He was careful not to specifically reference the ongoing investigation at Miami, but Emmert made it clear he favors harsher penalties, adding, "I think there's a difference between conventional wisdom that's been around for almost 30 years now and what we need to do for appropriate deterrence.''

Cynics wonder if some major college football schools have become too big to fail because of the revenue they generate and the impact it would have on their fellow conference members. Miami is a marquee member of the ACC.

Speaking generally to a question about the practicality of the death penalty in the current economic environment, Swofford said, "If it is a valid option, it would have to be for a terribly egregious violation of the rules. Finances within a conference are intertwined between institutions. You want institutions who defy the rules to pay a significant price, but I don't think most people believe the intent should be to put an institution out of business . . . But I emphasize that no program should be outside the system.''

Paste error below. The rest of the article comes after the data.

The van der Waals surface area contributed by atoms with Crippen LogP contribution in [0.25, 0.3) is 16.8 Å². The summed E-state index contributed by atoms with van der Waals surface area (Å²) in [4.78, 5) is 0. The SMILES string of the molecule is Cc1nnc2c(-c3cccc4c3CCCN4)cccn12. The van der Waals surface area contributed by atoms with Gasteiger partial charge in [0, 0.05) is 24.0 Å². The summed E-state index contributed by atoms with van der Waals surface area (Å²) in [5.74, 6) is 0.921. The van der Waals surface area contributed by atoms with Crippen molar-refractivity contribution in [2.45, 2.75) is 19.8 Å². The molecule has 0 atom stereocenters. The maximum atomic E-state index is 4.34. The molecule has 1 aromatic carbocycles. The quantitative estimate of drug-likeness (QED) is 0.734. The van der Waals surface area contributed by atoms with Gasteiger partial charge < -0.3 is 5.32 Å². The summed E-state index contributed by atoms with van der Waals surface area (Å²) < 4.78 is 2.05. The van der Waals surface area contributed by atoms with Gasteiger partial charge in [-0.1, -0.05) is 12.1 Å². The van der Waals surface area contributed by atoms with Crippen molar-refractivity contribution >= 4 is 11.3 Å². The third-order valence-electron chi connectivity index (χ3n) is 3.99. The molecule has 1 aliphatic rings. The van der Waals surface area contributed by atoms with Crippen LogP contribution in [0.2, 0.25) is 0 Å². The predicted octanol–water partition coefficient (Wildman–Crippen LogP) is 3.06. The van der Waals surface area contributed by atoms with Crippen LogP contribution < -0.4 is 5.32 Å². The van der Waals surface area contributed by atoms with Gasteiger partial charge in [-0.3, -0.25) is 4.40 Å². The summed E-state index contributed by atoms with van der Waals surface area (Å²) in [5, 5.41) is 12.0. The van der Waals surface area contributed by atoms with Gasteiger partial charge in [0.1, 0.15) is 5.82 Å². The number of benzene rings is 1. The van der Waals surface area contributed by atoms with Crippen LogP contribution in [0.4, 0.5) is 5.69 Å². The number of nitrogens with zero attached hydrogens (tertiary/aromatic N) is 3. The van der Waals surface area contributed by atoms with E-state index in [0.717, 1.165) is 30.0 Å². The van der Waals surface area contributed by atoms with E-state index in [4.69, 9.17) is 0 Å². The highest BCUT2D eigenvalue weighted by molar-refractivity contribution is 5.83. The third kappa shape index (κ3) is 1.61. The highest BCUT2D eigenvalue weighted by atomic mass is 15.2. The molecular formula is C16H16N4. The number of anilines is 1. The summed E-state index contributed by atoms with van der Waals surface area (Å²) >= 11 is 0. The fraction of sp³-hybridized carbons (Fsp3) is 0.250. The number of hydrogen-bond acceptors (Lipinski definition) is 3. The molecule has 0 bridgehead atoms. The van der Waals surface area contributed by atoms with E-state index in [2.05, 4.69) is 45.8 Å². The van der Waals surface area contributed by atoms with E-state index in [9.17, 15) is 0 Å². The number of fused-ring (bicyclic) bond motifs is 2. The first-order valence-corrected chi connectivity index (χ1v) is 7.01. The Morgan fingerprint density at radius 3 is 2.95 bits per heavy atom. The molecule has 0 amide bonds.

At the moment, there is a wide gap between penalties for major infractions and those for secondary violations. According to conference commissioners, Emmert is intent on setting up a continuum of penalties to address a range of violations in a more appropriate way. While institutions may suffer more severe penalties, the NCAA is studying ways to enforce penalties against individuals involved in committing rules violations.

"Everyone should be held accountable in dealing with the rulebook,'' Marinatto said. "It's the job of the athletic department or the compliance department to make sure everybody knows the rules. They have to educate everyone on campus and within their fan base as well.''